For the past eight months, the novel Coronavirus swept through the world, changing life as we knew it. As people hunkered down in the name of public safety, it has been time to spend with ourselves, finding ways to stay occupied. Whether it might be scrolling endlessly on TikTok, attempting to whip up the Dalonga coffee that you saw during that TikTok watching session, to binge-watching Tiger King on Netflix, we sought out an escape from the restless world we lived in, and found one. But others weren’t so fortunate.
Around the world during this pandemic, many continuously face unemployment and job uncertainty, more coming with the resurgence of COVID-19 cases in recent weeks. From tourism to the automotive industry, jobs that contribute to our everyday lives came to a halt. Part of this large population is the performing arts community. Ironically yet grievously, the industry that brought the most comfort during quarantine is the one most in danger too. In addition to television and movies, the physical performing arts have been on hold since March. It was said that Broadway would dim its lights for a month until April, before that month turned into several months until September, and then those months evolved into more than a year, with the next projected reopening date being in May 2021.
On a surface level, it seems that the actors on stage are the ones out of work, but additionally, front-of-house staff, stage managers, stagehands, costumers, lighting technicians, and more essential theatrical jobs are in the same position. It takes an army to put on a production each night, but with the 96,000+ employed in Broadway theaters each performing season, not even including Off-Broadway and other forms of entertainment in the city and around the world, they all are left without work for over a year. Although resources for financial help exist, like The Actors Fund, and online opportunities for income, like filming videos for the personalized video website Cameo or one-on-one online acting coaching, emotional and financial troubles still arise for the performing arts community. As hard as this pandemic has been, it hits even harder for these individuals whose whole career is based on being in-person to create art.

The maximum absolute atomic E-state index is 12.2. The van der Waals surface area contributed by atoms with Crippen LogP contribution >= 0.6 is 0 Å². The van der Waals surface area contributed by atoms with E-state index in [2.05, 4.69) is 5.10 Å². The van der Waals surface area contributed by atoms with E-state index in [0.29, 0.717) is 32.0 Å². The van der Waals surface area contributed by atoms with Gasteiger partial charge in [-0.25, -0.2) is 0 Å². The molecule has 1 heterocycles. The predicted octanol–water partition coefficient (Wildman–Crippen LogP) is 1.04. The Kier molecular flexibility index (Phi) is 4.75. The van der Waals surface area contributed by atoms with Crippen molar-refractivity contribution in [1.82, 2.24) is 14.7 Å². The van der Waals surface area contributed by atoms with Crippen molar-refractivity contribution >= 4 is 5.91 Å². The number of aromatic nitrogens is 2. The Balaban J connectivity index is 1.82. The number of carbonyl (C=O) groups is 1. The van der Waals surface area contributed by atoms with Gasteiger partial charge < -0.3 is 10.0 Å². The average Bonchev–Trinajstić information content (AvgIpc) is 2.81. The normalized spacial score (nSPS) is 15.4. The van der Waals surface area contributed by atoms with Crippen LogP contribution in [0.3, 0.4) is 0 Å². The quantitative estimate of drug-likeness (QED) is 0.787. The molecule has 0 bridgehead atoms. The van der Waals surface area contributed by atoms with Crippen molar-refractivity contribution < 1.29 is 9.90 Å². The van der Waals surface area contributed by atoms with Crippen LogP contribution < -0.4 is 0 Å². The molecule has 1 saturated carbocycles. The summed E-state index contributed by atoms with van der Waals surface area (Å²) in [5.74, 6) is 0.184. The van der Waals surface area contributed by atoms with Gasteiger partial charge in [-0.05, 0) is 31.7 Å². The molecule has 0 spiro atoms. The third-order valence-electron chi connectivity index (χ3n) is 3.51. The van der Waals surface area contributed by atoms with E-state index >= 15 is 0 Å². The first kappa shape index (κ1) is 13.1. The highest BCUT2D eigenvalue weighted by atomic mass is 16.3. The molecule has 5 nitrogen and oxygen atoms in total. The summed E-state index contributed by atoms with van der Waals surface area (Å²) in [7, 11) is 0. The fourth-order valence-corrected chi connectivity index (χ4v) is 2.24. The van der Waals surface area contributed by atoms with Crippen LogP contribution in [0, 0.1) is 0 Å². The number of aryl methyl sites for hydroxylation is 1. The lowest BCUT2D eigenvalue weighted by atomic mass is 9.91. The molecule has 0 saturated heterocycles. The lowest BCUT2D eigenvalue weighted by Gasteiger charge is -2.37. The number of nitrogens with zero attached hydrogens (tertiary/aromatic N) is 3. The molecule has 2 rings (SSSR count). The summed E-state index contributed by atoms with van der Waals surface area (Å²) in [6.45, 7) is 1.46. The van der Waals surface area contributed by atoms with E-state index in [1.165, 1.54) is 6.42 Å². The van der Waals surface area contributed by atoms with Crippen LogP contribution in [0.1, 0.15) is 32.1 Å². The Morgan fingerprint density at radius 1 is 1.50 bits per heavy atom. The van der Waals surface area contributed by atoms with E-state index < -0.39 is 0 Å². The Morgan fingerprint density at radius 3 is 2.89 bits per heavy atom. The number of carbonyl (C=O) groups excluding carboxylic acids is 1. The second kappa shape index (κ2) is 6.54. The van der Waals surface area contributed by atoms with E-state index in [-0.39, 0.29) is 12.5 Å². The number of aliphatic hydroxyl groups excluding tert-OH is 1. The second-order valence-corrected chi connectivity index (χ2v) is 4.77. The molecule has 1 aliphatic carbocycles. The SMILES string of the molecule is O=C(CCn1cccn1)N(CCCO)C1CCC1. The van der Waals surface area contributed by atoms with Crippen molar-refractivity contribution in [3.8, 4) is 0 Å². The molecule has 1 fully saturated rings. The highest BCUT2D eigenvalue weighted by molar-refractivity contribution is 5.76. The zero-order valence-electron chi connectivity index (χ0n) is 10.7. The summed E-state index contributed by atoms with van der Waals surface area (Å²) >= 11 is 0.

It’s easy to see these communities as large, faceless numbers; in reality, however, these are individuals who have lost not only their jobs, but their creative outlets. The theater community aren’t simply numbers, they are people who lost not only their job, but their outlet for expression. 17 million people flock to the theater each year to immerse themselves into a different world, and in today’s new normal, almost everyone seeks refuge from the news through entertainment. Without these individuals, quarantine would’ve looked immensely different, so the least we can do as audiences is support the rebuilding of in-person entertainment. With all of the uncertainty surrounding the world, we all can’t wait to hear the thunderous audience applause when Broadway comes back better than ever.